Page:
A full additive QM/MM scheme for the computation of molecular crystals with extension to many-body expansions

2019 | journal article. A publication of Göttingen

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​A full additive QM/MM scheme for the computation of molecular crystals with extension to many-body expansions​
Teuteberg, T. L.; Eckhoff, M. & Mata, R. A. ​ (2019) 
The Journal of Chemical Physics150(15) art. 154118​.​ DOI: https://doi.org/10.1063/1.5080427 

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Teuteberg, Thorsten L.; Eckhoff, Marco; Mata, Ricardo A. 
An additive quantum mechanics/molecular mechanics (QM/MM) model for the theoretical investigation of molecular crystals (AC-QM/MM) is presented. At the one-body level, a single molecule is chosen as the QM region. The MM region around it consists of a finite cluster of explicit MM atoms, represented by point charges and Lennard-Jones potentials, with additional background charges to mimic periodic electrostatics. Cluster charges are QM-derived and calculated self-consistently to ensure a polarizable embedding. We have also considered the extension to many-body QM corrections, calculating the interactions of a central molecule to neighboring units in the crystal. Full gradient expressions have been derived, also including symmetry information. The scheme allows for the calculation of molecular properties as well as unconstrained optimizations of the molecular geometry and cell parameters with respect to the lattice energy. Benchmarking the approach with the X23 reference set confirms the convergence pattern of the many-body extension although a comparison to plane-wave density functional theory reveals a systematic overestimation of cohesive energies by 6-16 kJ mol-1. While the scheme primarily aims to provide an inexpensive and flexible way to model a molecule in a crystal environment, it can also be used to reach highly accurate cohesive energies by the straightforward application of wave function correlated approaches. Calculations with local coupled cluster with singles, doubles, and perturbative triples, albeit limited to numerical gradients, show an impressive agreement with experimental estimates for small molecular crystals.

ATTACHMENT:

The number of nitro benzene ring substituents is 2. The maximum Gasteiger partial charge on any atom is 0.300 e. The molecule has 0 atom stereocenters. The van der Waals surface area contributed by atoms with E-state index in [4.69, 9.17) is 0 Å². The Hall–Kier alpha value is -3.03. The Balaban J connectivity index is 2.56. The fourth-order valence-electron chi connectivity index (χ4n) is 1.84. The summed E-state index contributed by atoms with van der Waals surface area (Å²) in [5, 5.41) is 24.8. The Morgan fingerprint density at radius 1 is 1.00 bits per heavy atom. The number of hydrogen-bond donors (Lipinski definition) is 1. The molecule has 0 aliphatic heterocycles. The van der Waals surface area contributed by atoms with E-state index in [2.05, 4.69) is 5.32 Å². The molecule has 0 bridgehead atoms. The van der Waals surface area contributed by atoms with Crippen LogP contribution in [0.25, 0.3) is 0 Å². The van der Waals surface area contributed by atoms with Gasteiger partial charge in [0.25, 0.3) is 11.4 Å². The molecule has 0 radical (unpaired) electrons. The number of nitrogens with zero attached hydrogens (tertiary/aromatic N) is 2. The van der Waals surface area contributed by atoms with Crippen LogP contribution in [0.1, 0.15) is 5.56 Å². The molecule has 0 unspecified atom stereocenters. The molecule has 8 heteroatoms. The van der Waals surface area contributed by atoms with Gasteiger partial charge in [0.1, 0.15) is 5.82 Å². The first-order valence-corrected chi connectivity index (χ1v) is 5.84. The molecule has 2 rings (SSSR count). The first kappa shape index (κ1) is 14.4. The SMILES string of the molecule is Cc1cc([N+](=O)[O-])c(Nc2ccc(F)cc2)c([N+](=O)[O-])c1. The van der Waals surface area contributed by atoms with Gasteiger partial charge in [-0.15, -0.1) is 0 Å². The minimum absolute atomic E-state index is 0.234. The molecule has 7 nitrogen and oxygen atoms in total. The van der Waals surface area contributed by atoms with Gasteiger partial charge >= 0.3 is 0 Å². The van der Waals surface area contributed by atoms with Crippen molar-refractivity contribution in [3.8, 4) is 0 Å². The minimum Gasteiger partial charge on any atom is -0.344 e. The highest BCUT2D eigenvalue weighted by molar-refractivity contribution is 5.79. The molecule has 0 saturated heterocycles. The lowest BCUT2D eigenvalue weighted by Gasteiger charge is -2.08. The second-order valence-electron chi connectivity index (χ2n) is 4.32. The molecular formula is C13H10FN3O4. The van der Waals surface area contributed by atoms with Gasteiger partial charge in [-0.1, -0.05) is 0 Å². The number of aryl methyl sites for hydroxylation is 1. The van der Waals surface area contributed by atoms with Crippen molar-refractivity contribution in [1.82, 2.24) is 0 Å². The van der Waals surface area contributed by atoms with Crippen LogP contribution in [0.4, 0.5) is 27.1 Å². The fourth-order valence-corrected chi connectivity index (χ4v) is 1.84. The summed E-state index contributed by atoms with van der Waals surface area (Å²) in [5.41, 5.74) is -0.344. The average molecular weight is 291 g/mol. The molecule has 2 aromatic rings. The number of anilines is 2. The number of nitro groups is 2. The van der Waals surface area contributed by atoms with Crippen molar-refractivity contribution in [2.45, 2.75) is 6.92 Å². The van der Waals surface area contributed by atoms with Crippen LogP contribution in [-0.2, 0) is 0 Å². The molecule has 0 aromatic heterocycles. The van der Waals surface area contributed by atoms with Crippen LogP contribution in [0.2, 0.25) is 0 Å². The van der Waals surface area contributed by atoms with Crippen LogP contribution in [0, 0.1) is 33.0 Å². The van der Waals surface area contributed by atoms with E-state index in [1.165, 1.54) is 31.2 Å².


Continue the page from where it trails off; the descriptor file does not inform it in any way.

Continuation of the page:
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The Journal of Chemical Physics 



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